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So I Married an Axe Murderer (1993)

Directed by Thomas Schlamme Written by Robbie Fox

    The film opens up to a place called Roads, where we see Charlie Mackenzie preparing to deliver yet another memorable poem that included the finer details of his latest break-up. Speaking with friend Tony (Anthony LaPaglia) whose undercover, cover, needed to be turned a bit down. He was a cop that is. Sharing with his friend that he had broken up with each of his ex’s on account of very plausible reasons; convinced one was in the mob while another smelled exactly like beef vegetable soup. But before we continue, I must admit, the poem that Mike Myers performs is one of those all time favorite scenes for myself. Hands down, always makes me laugh.

   The next morning he stops by a “Meats of the World” shop to purchase a haggis for his mother and makes a brief introduction with the butcher, exchanging in some harmless flirting. Later in the day he arrives at his parents, who were very Scottish, as per his description. Something the Scottish Hall of Fame on the wall gives away pretty easily. Charlie’s mother informs him of what the paper had to offer in its latest news. It seems the “honeymoon murderer” had claimed three victims thus far and warned her son of swimming in the dating pool. He wonders into the Meats of the world shop the next day to finds Harriet (Nancy Travis) with a bit of a rush but offering assistance, having done so back when his father worked as a butcher and helping her close up the shop. After of which the two go for a stroll and share some conversation, ending the night at Harriet’s place. Finding her sister Rose (Amanda Plummer) the next morning (in the shower) who had a note left for Charlie and exchanged in some awkward conversation before seeing him out.

   Tony and Charlie decide to go for a tour at Alcatraz as he ask of his friend to ensure nothing went wrong on his part, having a tendency to get scared the further into a relationship we went. Having an inclination of everything being on a great path so far. We get the “lovey dovey” montage to forward their time spent together. Taking a walk in the rain after a double date, the two discuss how the next day she would be meeting his parents; who immediately take a liking to her. Sharing any embarrassing story that can be thought up once introduced. Charlie going into the restroom and looking through the same paper that withheld information of “Mrs. Ex” to find many of the finer details mimicking parts of Harriet’s life. Later hearing on A Current Affair of poisoning being the most prevalent cause for deaths within couples; he instantly becomes suspicious when offered a homemade smoothie. Though it probably didn’t help when she later explained (in bed) the many things she could do to him in his sleep. How vulnerable they both were but meant as a means to state the comfort level in their partnership.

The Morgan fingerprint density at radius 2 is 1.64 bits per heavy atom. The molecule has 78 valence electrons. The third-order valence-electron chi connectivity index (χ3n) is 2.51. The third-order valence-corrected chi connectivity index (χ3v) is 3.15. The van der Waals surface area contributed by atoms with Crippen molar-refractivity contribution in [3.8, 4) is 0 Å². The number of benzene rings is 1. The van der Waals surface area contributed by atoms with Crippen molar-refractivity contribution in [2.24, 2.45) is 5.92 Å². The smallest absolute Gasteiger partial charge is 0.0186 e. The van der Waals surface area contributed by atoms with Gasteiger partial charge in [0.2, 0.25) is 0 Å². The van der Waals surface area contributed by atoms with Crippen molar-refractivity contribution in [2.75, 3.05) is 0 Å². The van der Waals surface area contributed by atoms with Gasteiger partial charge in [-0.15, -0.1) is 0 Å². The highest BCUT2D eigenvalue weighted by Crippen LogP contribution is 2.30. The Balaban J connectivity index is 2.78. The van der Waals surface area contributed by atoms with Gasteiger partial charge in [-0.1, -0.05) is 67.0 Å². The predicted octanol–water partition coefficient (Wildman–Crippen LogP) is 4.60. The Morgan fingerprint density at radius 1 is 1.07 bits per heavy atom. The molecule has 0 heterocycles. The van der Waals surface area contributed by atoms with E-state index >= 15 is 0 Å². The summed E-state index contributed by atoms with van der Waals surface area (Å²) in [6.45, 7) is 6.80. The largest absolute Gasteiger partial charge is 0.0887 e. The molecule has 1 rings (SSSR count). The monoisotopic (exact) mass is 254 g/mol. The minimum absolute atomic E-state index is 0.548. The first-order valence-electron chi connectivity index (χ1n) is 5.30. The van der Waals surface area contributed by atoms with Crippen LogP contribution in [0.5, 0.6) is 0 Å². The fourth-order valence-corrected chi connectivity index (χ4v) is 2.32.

The next day Charlie goes to the San Francisco Globe to purchase a marriage announcement for his parents 30th anniversary. However after all of that, Charlie still decides to break off the relationship, stating that he was too afraid of being dumped in return and would rather be the one to break it off. Changing his mind once Tony informs him of someone claiming responsibility for the Ex murders. Asking for a last chance and going as far as to bring Roads to her place, putting on a live performance that works; it always works. Taking her along with to celebrate the anniversary dinner and asking for her hand in marriage, despite her having a few reservations of saying yes right away. Eyebrows not rising again until their reception when Charlie’s new wife begins serenading her with the tune of “Only You,” something they had discovered Mrs. Ex was quite a fan of.

   Having put aside what nonsense clouded his mind and taking his bride to celebrate his honeymoon at a remote hotel. However Tony had taken it upon himself to do some investigating (finally) to discover she in fact had something to do with the murders. Getting a ride on a small airplane and barely divulging too much on the phone before the power dying cut him off. When he does finally arrive and reach the room, he holds Harriet under questioning, believing to have figured it all out. Meanwhile on the roof it seemed Rose had come forward as the actual killer and almost chased Charlie right off. Her reason for killing being that every one of her sisters husbands tried to take her away from her. Leave it to Amanda Plummer to make being siblings creepy. But all is right with the universe when she’s arrested (doesn’t even seem to mind) and Charlie and Harriet get their Happily Ever After. He even creates a poem for her at Roads, this time a bit more up-beat.

   Certainly a 90s favorite of mine and part of the feel-good comedies that the past did so well. I loved that he played his father in the film and how he was always yelling at his son to get out-of-the-way of the TV. Nancy Travis was able to play the smart, multi-talented girl next door accordingly so. But the great surprise came from Plummer’s side character which ended up being pretty substantial go figure. She seems like a hard actress to write a part for but holds more potential that certain genres should have taken more advantage of. Alan Arkin also had a hilarious role as Tony’s boss who was trying to act more like a hard ass and would get coached throughout the movie on how to yell at his detectives. There’s also cameos by so many others with small quips that hardly get remembered which is a rather shame, but leaves room to revisit every so often to enjoy a classic killer comedy.